Wednesday, July 10, 2013

Coming Fresh on Hartal

Image Courtesy: Google
The daunting task of opining anything fresh on Hartal brings us to its origins. Although there is nothing, much new or seemingly ‘fresh’ about the origin of Hartal, at this time, when in Kerala Hartal is taken up by the opposition, against the ruling party’s adamant stand on keeping its Chief Minister on the chair after the allegations against him on corruption, it will be interesting to notice when and where it was born.

The political system, currently, is maneuvering through one of its worse times of ethical collapse, not just in Kerala, but also in many other parts of the world. This status of the world affairs too makes it necessary to go back to the past and look for answers. Hartal was the answer Gandhi proposed as an effective strategy for civil disobedience. Since then in India, Hartal has been a tool, handy for political parties to assert their supremacy over individual liberty and over other parties.

The moment the government hikes the price of petrol, they will announce a Hartal. A political leader dies and before you know, there will be a Hartal. It seems, everyone, including the parties who announce Hartal and those who are subjected to Hartal, the common man, enjoy this political strategy. The most enjoyable aspect of this strategy is the holidays it provides the common people. Although, I doubt the efficiency of Hartal in bringing the government to reduce the hiked prices or adopt better reform measures, I should not deny it as ineffective. It is part of our cultural heritage. Denying anything close to cultural heritage would be to lose your life or being deported to some other planetary system. (You will have to look for other planets, mostly because no one else on the earth is going to take you in, especially if you are charged with treason.)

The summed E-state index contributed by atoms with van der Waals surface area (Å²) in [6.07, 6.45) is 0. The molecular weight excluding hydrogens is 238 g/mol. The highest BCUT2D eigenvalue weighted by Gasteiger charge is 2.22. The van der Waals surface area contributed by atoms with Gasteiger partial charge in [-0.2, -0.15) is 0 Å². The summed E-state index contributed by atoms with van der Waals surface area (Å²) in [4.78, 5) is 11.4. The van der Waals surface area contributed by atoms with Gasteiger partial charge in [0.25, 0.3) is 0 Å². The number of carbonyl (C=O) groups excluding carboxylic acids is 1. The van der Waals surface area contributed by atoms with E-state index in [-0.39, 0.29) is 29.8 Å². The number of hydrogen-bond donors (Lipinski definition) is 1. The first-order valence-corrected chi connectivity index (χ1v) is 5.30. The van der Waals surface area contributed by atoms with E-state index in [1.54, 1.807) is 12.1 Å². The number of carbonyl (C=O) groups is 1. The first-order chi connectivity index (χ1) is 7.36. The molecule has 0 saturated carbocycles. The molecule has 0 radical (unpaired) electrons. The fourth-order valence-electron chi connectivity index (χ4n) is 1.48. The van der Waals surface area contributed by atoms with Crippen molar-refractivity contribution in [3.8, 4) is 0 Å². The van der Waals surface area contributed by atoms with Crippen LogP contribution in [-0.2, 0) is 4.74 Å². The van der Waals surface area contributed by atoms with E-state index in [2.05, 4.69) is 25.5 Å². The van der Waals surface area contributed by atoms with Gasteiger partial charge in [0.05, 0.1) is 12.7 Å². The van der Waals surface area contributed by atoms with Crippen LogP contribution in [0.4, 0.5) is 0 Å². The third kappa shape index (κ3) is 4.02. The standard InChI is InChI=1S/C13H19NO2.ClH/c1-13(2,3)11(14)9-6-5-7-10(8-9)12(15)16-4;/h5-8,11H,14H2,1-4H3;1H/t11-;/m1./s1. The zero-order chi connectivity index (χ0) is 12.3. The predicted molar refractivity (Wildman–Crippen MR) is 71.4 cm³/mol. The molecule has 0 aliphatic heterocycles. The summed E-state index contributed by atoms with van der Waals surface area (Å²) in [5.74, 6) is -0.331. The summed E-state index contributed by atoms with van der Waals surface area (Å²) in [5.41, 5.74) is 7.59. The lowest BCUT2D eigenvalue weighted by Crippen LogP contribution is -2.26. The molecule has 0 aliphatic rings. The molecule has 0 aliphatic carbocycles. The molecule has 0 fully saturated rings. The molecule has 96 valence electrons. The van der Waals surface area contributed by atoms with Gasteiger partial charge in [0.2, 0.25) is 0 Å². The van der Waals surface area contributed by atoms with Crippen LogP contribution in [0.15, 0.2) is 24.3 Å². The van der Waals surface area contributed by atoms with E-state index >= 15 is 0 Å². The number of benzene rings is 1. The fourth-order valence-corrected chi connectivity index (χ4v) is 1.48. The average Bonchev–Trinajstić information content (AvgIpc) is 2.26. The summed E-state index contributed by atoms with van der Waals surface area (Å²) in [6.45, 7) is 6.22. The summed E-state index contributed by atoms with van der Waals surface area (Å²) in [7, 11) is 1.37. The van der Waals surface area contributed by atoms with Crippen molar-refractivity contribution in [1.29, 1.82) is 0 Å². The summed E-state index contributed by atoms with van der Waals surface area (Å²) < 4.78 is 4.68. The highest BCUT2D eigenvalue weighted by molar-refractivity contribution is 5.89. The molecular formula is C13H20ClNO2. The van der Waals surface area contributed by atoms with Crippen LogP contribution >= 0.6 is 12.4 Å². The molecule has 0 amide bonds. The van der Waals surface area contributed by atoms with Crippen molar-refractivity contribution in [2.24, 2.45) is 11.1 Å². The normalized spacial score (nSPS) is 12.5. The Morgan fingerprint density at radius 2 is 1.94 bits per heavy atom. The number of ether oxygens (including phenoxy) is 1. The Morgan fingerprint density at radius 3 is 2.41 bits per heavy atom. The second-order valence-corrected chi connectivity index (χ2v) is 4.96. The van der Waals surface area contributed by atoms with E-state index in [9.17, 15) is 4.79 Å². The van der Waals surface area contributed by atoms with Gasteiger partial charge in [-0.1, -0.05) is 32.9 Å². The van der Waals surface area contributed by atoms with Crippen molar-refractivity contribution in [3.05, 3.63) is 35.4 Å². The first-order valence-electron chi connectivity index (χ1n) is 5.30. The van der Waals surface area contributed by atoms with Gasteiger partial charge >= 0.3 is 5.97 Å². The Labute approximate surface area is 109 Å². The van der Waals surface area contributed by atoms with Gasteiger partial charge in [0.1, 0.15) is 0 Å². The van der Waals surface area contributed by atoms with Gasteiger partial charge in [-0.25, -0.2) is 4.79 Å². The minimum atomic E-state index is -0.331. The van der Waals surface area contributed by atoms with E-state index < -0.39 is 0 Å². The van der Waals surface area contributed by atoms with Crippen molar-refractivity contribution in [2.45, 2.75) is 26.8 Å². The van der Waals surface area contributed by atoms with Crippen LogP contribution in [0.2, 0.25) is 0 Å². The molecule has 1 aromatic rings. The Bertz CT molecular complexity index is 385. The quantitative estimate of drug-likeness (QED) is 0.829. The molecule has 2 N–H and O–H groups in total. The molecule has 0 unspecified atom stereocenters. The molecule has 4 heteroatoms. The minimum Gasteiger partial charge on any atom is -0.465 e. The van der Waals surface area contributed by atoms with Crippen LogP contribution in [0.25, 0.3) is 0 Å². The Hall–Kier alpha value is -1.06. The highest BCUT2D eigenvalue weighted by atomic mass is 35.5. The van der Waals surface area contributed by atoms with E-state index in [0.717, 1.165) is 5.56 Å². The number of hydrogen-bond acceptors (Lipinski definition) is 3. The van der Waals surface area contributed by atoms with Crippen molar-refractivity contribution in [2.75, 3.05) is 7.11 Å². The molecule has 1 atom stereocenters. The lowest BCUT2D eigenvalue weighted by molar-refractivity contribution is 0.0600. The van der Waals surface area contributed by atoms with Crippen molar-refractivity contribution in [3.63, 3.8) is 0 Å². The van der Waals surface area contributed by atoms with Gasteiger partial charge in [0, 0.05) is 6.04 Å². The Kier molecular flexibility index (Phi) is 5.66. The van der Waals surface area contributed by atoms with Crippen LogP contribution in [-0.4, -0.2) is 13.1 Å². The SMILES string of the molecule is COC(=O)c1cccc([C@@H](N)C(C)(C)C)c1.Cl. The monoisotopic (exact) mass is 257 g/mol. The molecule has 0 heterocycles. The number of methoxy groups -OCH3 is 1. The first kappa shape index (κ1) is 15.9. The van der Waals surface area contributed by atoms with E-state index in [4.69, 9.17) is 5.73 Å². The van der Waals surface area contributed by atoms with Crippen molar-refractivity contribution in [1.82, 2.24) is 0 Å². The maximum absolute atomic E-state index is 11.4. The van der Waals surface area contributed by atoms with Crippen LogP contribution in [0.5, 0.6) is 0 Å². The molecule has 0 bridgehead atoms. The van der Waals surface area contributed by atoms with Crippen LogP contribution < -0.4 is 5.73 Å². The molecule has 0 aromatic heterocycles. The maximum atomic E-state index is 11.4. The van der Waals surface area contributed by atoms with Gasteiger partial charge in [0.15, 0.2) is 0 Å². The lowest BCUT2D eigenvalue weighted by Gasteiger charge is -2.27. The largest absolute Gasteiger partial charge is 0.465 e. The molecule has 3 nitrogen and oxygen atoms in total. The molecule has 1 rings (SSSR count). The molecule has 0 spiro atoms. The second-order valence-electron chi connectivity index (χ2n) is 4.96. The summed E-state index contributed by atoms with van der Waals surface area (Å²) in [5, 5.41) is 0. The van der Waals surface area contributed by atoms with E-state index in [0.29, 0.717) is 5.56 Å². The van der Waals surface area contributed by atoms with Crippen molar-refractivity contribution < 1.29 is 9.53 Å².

Image Courtesy: Gandhifoundation.org
Let us consider options to share the positive aspects of Hartal. The conflicts in Syria and Egypt could find missile free solutions in Hartal. The Indian model of Hartal often harbours violence and there would be chances of a good grenade throwing. However, never in India, did we use missiles on Hartal. Adopting Hartal in a comparatively nonviolent way is a potential game turner for countries like Syria.


Non-violence and ethical integrity were two pillars, the architect of Civil Disobedience in India, M. K. Gandhi based the system on. Therefore, the affectivity of Hartal under circumstances not envisioned by the architect of the idea would be catastrophic. Whoever uses it must use it cautiously

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